The discovery of highly virulent XDR-TB

XDR-TB has been in the news quite a bit lately, largely thanks to Andrew Speaker's notoriety. Even though his TB was later re-classified as "just" multi-drug resistant (MDR-TB) instead of the initial extremely drug resistant (XDR) type, it did serve to raise awareness about the issues public health authorities face when dealing with something like tuberculosis--and where the gaps are in the control of its spread. (Indeed, a breaking story out of Taiwan shows how difficult it can be to enforce a travel ban).

However, while XDR-TB is rather new on the radar of the general public (and even many infectious disease folks), it was first recognized over 2 1/2 years ago in Africa. This month's issue of the Yale Alumni Magazine has the story of its discovery; more after the jump.

Researchers, including those from Yale, were doing a study with HIV/TB coinfected patients in South Africa. Most were doing well on their HIV meds, which had decreased the virus to undetectable levels. In the first year of the study, mortality had only been 10%, significantly less than typical coinfected patients who received only TB drugs but nothing to combat HIV. (About 40% of them would die during a typical year). During a routine conference call, however, the investigators noticed something ominous when looking at the deaths that had occurred to date:

One patient had died from an unrelated gastrointestinal bleed. Another had died of drug-resistant tuberculosis. A third patient had been doing well, but had unexpectedly sickened and then died in a matter of weeks. She wasn't the only one. Four or five others had also recently died.

"Whoa, what's this all about?" Friedland remembers asking. "These people have non-detectable viral loads. We know they're not dying of AIDS. What are they dying of?"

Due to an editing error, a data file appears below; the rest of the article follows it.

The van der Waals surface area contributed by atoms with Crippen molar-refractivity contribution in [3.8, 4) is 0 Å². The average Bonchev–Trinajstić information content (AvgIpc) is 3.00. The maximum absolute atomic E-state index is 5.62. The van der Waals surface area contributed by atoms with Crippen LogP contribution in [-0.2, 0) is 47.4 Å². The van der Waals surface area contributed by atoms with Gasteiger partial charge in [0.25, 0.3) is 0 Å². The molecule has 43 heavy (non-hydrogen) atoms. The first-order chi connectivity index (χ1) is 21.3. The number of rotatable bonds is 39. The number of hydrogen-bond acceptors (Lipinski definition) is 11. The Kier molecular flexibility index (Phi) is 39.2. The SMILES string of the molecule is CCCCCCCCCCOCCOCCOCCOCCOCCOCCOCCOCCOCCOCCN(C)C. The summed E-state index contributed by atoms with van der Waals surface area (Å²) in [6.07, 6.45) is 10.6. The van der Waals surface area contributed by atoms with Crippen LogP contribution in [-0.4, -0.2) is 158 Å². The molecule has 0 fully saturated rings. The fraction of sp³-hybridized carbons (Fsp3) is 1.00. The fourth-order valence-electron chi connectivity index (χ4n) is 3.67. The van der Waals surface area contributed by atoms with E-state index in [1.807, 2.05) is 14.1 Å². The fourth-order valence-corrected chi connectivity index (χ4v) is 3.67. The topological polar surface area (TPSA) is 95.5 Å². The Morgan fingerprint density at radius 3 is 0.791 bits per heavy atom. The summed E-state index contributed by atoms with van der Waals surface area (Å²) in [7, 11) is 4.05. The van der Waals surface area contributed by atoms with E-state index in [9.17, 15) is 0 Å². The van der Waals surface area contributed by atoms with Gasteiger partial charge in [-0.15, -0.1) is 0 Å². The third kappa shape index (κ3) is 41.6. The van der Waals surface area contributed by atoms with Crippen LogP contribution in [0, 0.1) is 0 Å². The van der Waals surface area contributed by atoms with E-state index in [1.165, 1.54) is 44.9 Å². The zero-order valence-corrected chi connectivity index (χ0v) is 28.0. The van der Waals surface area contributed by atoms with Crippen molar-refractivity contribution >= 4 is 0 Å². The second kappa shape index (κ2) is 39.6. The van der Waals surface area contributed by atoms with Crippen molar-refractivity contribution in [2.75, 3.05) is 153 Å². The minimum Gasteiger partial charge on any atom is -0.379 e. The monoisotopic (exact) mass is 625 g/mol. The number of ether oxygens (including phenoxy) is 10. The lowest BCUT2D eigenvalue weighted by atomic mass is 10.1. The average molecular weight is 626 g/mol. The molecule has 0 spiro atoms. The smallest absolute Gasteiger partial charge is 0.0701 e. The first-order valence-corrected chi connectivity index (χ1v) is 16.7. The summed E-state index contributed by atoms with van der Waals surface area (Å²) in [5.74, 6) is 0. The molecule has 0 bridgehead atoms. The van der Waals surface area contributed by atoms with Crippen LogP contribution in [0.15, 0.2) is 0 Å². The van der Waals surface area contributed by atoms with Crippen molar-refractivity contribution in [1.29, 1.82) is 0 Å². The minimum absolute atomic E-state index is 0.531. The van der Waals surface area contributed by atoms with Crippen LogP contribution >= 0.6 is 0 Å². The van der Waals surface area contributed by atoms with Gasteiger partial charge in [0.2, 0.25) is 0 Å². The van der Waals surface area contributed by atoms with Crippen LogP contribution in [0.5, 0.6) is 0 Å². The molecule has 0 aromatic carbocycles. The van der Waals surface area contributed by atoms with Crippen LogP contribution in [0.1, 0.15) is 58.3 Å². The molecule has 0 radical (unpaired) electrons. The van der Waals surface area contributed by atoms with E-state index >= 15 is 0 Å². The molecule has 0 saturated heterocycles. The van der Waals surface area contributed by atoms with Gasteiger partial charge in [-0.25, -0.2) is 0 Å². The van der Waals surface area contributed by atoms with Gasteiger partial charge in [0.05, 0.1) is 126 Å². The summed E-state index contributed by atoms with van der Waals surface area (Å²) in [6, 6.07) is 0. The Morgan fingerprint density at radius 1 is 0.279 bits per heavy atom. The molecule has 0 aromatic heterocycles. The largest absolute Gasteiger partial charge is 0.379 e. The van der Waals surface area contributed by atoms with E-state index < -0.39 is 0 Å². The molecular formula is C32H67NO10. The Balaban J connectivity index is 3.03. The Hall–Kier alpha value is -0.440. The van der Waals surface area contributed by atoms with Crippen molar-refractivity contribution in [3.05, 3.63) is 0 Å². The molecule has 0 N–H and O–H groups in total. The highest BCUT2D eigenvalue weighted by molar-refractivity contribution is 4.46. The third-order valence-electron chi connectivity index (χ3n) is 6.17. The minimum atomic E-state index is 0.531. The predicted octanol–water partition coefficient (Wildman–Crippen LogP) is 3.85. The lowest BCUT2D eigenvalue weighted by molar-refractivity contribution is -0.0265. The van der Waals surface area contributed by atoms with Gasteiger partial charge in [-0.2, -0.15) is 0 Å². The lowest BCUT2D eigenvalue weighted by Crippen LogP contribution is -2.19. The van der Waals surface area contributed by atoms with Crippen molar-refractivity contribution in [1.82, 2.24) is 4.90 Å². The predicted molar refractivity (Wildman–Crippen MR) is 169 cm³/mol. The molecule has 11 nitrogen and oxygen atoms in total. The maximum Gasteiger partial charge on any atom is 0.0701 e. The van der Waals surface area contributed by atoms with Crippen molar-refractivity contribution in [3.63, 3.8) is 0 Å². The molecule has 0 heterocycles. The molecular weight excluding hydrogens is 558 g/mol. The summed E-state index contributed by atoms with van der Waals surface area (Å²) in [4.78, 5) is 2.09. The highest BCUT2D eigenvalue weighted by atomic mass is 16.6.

"That's when the light bulb started to go on."

Infectious disease specialist Neel Gandhi, on the phone from Emory medical school in Atlanta, remembers going through the possible causes. "This is not about ordinary pneumonia," said Gandhi, a former Yale postdoc. "We're treating for that. And it's not an AIDS-related pneumonia like PCP, because their viral loads were undetectable and their CD4 counts were good. It doesn't add up."

"That's when the light bulb started to go on," says Friedland. He can't recall who said it out loud. But by the end of the call, all five doctors had reached the same chilling conclusion: "They died of MDR TB."

This was a huge problem, because the patients had been screened prior to enrollment for MDR-TB and they excluded those who were at risk for it. So they then decided to get sputum from as many patients as they could and test them more thoroughly for MDR-TB. They ended up with 45 patient samples. Growing them for testing took several months, but by summer of 2005, they had found that 10 of those were resistant to at least 6 drugs--as they note, "a quantum leap worse" than any MDR-TB that had been seen previously.

To put it mildly, this was bad.

Moll did grasp immediately, and viscerally, what the test results meant for his staff. "I could feel something like a cold shiver going through my body," he says. "Working with HIV patients is one thing, because the transmission of HIV from patient to worker is not something to be worried about. But with an airborne disease that is not treatable, it's a completely different ballgame."

And in fact, two of the people whose TB had tested resistant to every drug were hospital staff. Like 20 to 50 percent of the nursing staff, they were HIV-positive. By the time Roux called in May, both were dead.

Of course, they also realized this work had broader implications--how much of this was out there in other patient populations? Collection of samples started quickly.

During the months that followed, Shah and her colleagues collected ultra-resistant bacilli in every region of the world. As alarming as MDR TB is in itself, they had to convey that this newly recognized TB was worse.